How to Convert to Mobile Business Communications

By: Dave Roos

Choosing a Mobile Business Communications Device

If you want to access the Internet on a lighter, more portable device than a laptop, you might want to consider getting yourself a netbook.
If you want to access the Internet on a lighter, more portable device than a laptop, you might want to consider getting yourself a netbook.
Ethan Miller/Getty Images

If you want to convert from an office-bound worker to a mobile business machine, the easiest transition is with a laptop computer. They're familiar, they can double as an office computer and a (relatively) portable device and you don't have to sync data as much, because much of it is right on your hard drive. Laptops come with WiFi connectivity and can access 3G cellular networks with special built-in 3G modems or plug-in receivers.

For a lighter, more briefcase-friendly device, you might consider a netbook computer. Netbooks are small, inexpensive, lightweight laptops with Internet connectivity and enough power to run the most common office software.


To really make the leap into mobile business communications, however, you may want to consider a smartphone for its versatility and portability. It can serve as your computer, your secretary and your office network, all in your pocket. There are hundreds of business-minded smartphones on the market, but most run on five core operating system technologies: Blackberry, Windows Mobile, Symbian, iPhone and Android.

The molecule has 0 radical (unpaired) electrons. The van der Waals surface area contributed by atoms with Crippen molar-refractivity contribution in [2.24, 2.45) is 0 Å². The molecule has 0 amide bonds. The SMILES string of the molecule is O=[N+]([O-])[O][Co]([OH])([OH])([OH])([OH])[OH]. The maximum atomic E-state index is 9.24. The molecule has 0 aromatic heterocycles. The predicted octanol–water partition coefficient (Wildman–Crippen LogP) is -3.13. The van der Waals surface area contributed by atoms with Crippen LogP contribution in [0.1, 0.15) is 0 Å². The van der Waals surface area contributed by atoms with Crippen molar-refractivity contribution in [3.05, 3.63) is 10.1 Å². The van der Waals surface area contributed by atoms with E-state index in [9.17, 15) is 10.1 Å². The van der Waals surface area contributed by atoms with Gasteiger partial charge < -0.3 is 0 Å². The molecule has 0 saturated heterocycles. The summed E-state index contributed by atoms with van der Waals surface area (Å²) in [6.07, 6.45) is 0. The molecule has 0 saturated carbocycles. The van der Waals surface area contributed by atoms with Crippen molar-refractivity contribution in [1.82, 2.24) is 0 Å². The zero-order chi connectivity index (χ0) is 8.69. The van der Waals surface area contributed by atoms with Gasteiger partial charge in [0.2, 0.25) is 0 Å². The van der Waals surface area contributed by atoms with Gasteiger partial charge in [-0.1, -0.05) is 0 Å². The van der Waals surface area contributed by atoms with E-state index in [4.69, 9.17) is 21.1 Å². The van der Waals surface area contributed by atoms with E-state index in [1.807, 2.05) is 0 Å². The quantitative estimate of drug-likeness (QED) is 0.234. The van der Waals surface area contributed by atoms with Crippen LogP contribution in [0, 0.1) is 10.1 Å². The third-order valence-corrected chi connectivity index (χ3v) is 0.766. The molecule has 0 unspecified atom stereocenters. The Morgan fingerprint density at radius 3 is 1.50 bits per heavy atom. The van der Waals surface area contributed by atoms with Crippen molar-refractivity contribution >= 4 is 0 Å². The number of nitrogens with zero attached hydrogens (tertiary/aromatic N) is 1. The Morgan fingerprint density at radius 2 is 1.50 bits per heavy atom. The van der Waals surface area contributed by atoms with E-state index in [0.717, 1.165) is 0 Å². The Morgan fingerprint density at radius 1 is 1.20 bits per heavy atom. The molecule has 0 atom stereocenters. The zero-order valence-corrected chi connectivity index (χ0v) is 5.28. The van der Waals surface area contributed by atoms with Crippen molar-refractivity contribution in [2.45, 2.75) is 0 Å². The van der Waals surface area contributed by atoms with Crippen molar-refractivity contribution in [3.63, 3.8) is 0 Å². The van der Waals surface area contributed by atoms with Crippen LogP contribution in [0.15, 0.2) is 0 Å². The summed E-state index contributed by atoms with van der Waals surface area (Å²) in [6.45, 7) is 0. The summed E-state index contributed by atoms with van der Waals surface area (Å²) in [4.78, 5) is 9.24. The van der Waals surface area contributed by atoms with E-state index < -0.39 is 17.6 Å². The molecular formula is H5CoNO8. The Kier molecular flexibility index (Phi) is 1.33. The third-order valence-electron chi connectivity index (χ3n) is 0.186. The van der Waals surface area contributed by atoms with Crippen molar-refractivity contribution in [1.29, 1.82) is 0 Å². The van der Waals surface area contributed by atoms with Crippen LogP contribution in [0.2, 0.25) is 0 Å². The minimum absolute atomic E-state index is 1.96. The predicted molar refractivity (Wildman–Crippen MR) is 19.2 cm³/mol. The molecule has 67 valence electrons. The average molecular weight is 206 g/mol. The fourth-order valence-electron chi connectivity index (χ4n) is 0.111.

Blackberry is the industry leader for business smartphones. It's preferred by power users and corporate IT departments for its security, reliability, call quality and messaging capabilities [source: Hiner]. Blackberrys run on their own server, which makes it easy for IT departments to administer armies of Blackberrys across large corporations. Blackberrys come in many flavors, some geared for global business travelers, others for a richer multimedia experience (video, photos and presentations).

Windows Mobile (recently renamed Windows phone) is Microsoft's smartphone technology. Windows Mobile runs on a wide variety of phones and styles. An advantage of Windows Mobile is that it allows users to run native versions of popular Microsoft Office software like Word, Excel and PowerPoint. It also seamlessly integrates with Microsoft Exchange Server.

Symbian is Nokia's operating system (OS) and is the most widely used mobile operating system on the planet [source: Bradley]. It has a reputation for being less feature-rich and user-friendly than upstarts like iPhone and Android, but some of the top-rated business smartphones run Symbian, including the Nokia E72 [source: Cha].

The iPhone is wildly popular with consumers, but less so with IT departments. That might be changing, though. The latest release of the iPhone 3G supports Microsoft Exchange and includes stricter security protocols like VPN support and remote wiping. And with its ever-expanding developer base, the next killer business app might be right around the corner [source: King].

Android, Google's entry into the smartphone arena, only runs on a handful of devices, but is gaining a following. Like the early iPhones, Android is trouble for IT departments because it doesn't sync easily with Exchange or Blackberry servers [source: Coursey]. But with robust productivity apps backed by the Google brain trust, it's a good choice for smaller businesses [source: Bradley].

Even the fanciest smartphone is useless without a fast, reliable mobile network. In the next section, we'll compare the major U.S. 3G carriers.